Simon vs. The Homo Sapiens Agenda
by Becky Albertalli
Listening to this book was a bit like watching a John Hughes movie… actually, it was a lot like watching a John Hughes movie. It is kind of sweet, there might be some heart-breaking moments, some misunderstandings, some bullying, but definitely a lot of friendship, quite a bit of sweet-loving, and totally easy to get hooked on and want to know more and want everything to work out at the end — and boy did EVERYTHING get worked out! Mostly believably so but definitely veering toward the hyper-optimistic end of possibilities: which, we all need from time to time!
I was a little sad that once Simon & “Blue” met up in real life, the author pretty much stopped giving us their exchanges of ideas: no more interesting emails to read of their views on the world around them or the quirky questions and answers. In the last part of the book, the readers are left with just observing their physical (sweet) contacts and first explorations: as if all those emails were just a precursor to what REALLY matters: kissing and other physical relationships… It would have been more fulfilling an emotional journey for me as a reader if both physical and intellectual aspects of their relationship had been more equally represented during the last part of the story.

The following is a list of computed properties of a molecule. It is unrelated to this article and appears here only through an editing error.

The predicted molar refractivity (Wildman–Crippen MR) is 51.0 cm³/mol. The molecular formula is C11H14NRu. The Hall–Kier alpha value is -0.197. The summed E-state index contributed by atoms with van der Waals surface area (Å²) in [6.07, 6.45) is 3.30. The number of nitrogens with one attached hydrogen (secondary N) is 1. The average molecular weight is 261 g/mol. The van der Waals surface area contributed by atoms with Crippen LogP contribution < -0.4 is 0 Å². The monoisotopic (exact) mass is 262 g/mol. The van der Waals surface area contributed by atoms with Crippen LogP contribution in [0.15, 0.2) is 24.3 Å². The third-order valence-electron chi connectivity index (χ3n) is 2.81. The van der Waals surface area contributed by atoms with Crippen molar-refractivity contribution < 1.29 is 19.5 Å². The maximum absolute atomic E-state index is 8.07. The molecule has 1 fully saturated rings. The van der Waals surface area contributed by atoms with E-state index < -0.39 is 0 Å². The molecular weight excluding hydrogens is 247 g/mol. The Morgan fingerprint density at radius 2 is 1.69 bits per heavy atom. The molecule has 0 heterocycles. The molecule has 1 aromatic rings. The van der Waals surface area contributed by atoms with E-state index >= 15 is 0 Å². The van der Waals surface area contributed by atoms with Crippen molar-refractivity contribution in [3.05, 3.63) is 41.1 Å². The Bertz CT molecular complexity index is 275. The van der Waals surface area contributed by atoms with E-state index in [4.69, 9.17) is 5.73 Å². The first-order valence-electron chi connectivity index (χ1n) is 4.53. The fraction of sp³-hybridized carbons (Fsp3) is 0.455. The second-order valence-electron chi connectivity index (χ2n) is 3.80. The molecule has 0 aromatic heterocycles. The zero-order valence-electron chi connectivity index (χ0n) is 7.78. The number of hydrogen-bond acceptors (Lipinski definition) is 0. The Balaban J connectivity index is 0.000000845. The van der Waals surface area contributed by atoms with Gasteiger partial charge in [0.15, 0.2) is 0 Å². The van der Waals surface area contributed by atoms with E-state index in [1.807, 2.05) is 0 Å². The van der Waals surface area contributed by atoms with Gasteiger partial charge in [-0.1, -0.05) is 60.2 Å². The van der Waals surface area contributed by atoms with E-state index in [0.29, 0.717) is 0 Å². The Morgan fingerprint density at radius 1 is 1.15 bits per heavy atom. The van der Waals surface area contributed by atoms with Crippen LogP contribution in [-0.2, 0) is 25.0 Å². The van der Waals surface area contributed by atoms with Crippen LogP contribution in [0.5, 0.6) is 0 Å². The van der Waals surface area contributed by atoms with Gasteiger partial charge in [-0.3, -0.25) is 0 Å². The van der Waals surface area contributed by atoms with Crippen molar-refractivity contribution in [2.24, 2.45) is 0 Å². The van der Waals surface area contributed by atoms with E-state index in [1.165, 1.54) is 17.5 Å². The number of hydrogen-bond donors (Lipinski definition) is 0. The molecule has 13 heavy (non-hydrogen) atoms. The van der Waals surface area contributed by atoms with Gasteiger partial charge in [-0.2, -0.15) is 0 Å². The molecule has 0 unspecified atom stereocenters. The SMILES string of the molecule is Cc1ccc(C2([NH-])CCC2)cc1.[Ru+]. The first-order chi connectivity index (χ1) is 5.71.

(And a potential quibble: I am still baffled why the characters refer to Tumblr as “the Tumblr” — was it that the author does not understand the teen-lingo these days or that it is THAT specific Tumblr page reserved for the kids in that particular town/high school — thus the article?)
I Crawl Through It by A.S. King
It was an intriguing and entertaining read — although using the word “entertaining” to describe my reading experience with a book dealing with mental illnesses, abuse, and traumatic events in teens feels a little crass. Nonetheless, I felt that King, as a writer, really revels in designing and playing “games” with her readers. Mind games, for sure!